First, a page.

<add type="formFill" place="onBlank">Schaffner</add>
     
   This does, however, make it difficult to describe the
   typographic form of the original 'blank'.
   
3. Use <choice> and <seg> rather than <subst> and <del><add>.

pfs  
     
     
--
Paul Schaffner  Digital Library Production Service
[hidden email] | http://www.umich.edu/~pfs/
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Re: use cases for <space>

Martin Mueller
In reply to this post by Lou Burnard-6
On the other hand, if there is an element that says “the space I represent was put there on purpose” that may be good enough for most purposes. The context will help to disambiguate, and if you want to be more precise you could use attributes.

On 2/13/17, 5:21 PM, "TEI (Text Encoding Initiative) public discussion list on behalf of Lou Burnard" <[hidden email] on behalf of [hidden email]> wrote:

    See  https://urldefense.proofpoint.com/v2/url?u=http-3A__tei-2Dl.970651.n3.nabble.com_Telegrams-2Dtd2349233.html&d=CwIFaQ&c=yHlS04HhBraes5BQ9ueu5zKhE7rtNXt_d012z2PA6ws&r=rG8zxOdssqSzDRz4x1GLlmLOW60xyVXydxwnJZpkxbk&m=qHb54EaiIR0sNQzy5iyYcjNue0ZH7Fw491LAaHtVko0&s=o0tCj3BSTurHr2oiN1lPypNAxXDdnAn7GkakC7n26as&e=  for some
    prior discussion of case (2).
   
    I suppose one might defend the use of <gap> here by arguing that the
    document being transcribed is the idealised completed version of the
    form, and hence that the blanks are actually intentional gaps. Well, maybe.
   
    The trouble with using <space> is that it doesn't distinguish these and
    other possible readings of the white space or "polite elision". I think
    there's a good case for a specific element (anyone for <blank/> ?) for
    the latter (Paul's case 3), if only because it is so conventionalised.
   
   
    On 13/02/17 22:04, C. M. Sperberg-McQueen wrote:
    >> On Feb 13, 2017, at 12:25 PM, Paul Schaffner <[hidden email]> wrote:
    >>
    >> I'm off to a meeting, so I won't trouble to defend <gap/>, but
    >> would for the moment point out that there are at least four
    >> situations, some of which should perhaps be distinguished:
    >>
    >> 1. A book leaves a blank because the information is not
    >> (yet?) available. ...
    >>
    >> 2. A form or form book leaves blanks intended to be put in
    >> by hand when used ...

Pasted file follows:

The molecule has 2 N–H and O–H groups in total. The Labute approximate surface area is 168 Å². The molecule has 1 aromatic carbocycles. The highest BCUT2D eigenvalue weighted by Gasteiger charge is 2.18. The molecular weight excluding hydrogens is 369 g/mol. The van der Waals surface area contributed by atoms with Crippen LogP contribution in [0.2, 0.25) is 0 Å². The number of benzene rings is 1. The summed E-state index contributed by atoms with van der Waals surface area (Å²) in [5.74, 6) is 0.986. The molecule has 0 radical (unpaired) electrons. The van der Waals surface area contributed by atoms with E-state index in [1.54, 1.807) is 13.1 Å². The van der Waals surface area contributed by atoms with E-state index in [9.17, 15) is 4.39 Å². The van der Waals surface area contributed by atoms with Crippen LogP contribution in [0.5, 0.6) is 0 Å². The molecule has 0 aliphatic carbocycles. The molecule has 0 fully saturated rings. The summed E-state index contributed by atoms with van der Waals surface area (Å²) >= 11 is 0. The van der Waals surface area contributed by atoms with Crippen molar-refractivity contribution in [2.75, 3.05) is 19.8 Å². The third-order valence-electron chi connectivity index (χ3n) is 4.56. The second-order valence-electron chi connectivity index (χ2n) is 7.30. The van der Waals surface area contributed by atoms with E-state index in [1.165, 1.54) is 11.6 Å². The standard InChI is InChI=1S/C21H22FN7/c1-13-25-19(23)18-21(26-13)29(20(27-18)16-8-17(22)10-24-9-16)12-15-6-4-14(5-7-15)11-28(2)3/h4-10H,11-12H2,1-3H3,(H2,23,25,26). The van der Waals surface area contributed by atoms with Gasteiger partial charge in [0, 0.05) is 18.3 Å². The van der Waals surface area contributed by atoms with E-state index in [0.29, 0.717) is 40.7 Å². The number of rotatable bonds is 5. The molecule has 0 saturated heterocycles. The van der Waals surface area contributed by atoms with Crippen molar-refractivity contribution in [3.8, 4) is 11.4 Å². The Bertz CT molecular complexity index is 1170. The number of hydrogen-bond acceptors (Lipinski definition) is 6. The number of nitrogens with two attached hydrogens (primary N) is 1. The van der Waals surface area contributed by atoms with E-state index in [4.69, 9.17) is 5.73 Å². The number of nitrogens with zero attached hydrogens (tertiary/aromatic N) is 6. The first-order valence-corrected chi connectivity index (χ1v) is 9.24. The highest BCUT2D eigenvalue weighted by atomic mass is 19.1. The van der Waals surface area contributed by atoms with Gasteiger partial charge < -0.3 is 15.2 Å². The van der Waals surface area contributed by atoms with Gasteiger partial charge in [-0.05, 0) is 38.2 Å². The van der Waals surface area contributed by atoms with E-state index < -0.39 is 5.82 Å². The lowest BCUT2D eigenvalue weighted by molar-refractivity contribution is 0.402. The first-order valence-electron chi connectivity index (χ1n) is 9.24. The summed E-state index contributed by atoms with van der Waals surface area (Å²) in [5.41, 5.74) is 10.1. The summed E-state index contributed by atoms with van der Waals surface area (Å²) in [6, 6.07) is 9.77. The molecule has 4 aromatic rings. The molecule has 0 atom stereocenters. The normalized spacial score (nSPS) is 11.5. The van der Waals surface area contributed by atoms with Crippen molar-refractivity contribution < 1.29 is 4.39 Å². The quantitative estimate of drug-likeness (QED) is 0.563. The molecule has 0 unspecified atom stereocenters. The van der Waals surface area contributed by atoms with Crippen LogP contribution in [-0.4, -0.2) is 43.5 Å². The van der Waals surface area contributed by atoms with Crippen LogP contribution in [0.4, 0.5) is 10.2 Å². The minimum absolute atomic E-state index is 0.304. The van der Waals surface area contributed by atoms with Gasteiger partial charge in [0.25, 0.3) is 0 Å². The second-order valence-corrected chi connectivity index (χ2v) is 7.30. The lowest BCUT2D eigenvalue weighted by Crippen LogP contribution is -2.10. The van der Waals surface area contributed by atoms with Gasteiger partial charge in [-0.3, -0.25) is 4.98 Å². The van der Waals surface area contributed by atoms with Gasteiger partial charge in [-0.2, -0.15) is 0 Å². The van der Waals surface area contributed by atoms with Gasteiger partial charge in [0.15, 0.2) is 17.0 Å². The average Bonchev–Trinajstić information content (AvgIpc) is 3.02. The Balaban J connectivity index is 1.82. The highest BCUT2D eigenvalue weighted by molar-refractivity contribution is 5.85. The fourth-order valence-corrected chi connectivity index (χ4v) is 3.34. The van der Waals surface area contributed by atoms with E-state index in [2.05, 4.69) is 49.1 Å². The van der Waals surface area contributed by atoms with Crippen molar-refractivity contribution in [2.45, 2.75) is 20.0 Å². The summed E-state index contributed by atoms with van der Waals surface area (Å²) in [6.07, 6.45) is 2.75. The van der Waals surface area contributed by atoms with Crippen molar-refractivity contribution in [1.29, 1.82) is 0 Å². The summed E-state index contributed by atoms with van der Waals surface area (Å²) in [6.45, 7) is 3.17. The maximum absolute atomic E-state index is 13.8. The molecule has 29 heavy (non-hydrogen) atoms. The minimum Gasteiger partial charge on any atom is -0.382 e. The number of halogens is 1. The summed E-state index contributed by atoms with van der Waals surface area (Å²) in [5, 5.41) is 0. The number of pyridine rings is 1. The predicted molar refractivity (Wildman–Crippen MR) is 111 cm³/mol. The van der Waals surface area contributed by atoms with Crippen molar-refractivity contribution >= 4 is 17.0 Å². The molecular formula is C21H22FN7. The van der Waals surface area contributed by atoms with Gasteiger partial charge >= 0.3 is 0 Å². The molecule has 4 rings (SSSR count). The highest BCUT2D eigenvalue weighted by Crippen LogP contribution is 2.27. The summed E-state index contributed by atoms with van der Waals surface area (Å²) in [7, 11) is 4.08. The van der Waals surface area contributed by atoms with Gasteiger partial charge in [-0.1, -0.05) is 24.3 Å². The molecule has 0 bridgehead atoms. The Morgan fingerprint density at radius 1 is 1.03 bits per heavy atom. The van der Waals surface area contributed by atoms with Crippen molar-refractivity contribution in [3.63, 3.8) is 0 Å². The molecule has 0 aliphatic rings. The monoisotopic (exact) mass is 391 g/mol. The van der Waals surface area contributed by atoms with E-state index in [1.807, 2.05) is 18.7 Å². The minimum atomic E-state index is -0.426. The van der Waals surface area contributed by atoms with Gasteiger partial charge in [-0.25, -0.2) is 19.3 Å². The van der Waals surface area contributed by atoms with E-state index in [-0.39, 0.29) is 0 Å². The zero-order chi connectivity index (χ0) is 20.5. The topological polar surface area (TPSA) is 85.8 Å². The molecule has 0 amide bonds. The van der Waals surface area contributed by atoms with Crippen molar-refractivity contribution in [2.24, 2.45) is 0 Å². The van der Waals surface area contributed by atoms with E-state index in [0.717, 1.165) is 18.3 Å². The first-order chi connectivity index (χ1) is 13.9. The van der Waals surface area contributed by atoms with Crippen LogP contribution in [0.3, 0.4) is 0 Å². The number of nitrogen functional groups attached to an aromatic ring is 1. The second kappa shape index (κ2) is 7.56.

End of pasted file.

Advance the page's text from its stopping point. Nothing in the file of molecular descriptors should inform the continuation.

>>
    >> 3. Polite elision, occasional before 1700, endemic in the 18th
    >> century. A blank intended to be filled in *mentally* but not
    >> usually physically. ...
    >>
    >> 4. An example of one of these (especially no.2) which has
    >> in fact been filled in.
    > These are all worth distinguishing, but ‘gap’ is defined as
    > marking a point in a transcript at which the transcriber has
    > chosen not to transcribe something present in the exemplar.
    >
    > Since 1 and 2 both involve meaningful whitespace in the
    > exemplar, both seem to me to fall within the defined meaning
    > of ‘space’, and outside the defined meaning of ‘gap’.
    >
    > Paul, if you have a way to defend the use of ‘gap’ for these,
    > I for one would be interested to hear it.
    >
    > Since 3 does not involve whitespace in the exemplar but
    > instead a kind of obfuscation, it doesn’t seem to me to fit
    > either ‘space’ or ‘gap’.  I don’t know whether there is a
    > pre-defined element for it.
    >
    > For 4, my first thought (not necessarily the best thought)
    > would be to distinguish multiple hands (taking that term
    > in a general sense as meaning ‘act of inscription’, so that
    > the printer producing a pre-printed form has a ‘hand’.
    > Or perhaps it’s as simple as a ‘space’ with an adjacent
    > (or embedded?) ‘add’?
    >
    > My two cents.
    >
    > Michael
    >
    >
    > ********************************************
    > C. M. Sperberg-McQueen
    > Black Mesa Technologies LLC
    > [hidden email]
    > https://urldefense.proofpoint.com/v2/url?u=http-3A__www.blackmesatech.com&d=CwIFaQ&c=yHlS04HhBraes5BQ9ueu5zKhE7rtNXt_d012z2PA6ws&r=rG8zxOdssqSzDRz4x1GLlmLOW60xyVXydxwnJZpkxbk&m=qHb54EaiIR0sNQzy5iyYcjNue0ZH7Fw491LAaHtVko0&s=do_D0JeQ_Jh_bRqR2Jyp4N6BRFwJFQ2Tb5gdvAEU25s&e= 
    > ********************************************